Next weekend I'm giving workshops at Summer in Words on the Oregon Coast. It's got me thinking about waves. About ebb and flow. One of those I like. The other, not so much.
Last weekend I went to my son's college graduation. It was everything I hoped, sharing this heightened time with family and with friends become family; seeing my son in the world he made for himself; even helping pack and clean the dorm room and drive carloads for his friends--all packed into three days. It was exhilarating. A high point was senior Todd Anderson's talk about times that become fat with noticing. In life and death situations, it seems, our brains record every single detail in case some obscure, tiny point is what we'll need to grasp in order to survive. Time gets so thick and rich with details, it seems to slow down. I'd just been thinking about this brain research for my workshop on "Paring it Down to the Truth," so it struck home to hear it again in this context. Where should our writing be thick and rich with detail? And how does that relate to what we notice at times of change?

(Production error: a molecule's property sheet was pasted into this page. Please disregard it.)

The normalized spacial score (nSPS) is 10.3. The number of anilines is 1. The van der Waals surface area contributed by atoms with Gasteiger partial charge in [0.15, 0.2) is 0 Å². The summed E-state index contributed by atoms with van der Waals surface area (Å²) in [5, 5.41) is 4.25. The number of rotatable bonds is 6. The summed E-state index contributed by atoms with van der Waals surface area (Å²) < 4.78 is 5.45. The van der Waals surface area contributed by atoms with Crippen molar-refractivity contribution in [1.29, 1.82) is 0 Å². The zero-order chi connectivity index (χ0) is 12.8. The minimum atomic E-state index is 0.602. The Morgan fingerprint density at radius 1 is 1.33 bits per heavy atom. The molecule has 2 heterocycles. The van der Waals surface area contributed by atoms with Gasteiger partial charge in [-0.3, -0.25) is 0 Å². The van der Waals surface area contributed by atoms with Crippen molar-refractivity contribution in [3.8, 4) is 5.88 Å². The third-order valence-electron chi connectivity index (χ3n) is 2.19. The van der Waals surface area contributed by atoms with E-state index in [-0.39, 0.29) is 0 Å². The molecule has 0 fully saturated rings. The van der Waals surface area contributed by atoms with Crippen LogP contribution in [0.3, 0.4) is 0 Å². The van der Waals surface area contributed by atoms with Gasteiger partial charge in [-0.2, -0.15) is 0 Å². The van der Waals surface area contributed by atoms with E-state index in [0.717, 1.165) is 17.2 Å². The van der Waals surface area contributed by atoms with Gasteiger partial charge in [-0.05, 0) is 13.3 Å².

And then there's the plod plod plod of everyday life. When I came back home after the glorious weekend, I couldn't do a thing. All that rich intensity ebbed back into the ocean, leaving me on sand still damp and sparkling with what had been.
Now I'm thinking about waves, hoping the image will teach me to welcome the thick times and the sparse with equal grace.
As in writing, so in the writing life. Those times when inspiration surges in over my ankles, my knees, my thighs--when it threatens to knock me over!--I want it like that every day. But each wave ebbs back to reach into the depths and gather up the next wave. I'm telling myself to wait here long enough for the words to gather and wash over me again, briny and cold and invigorating.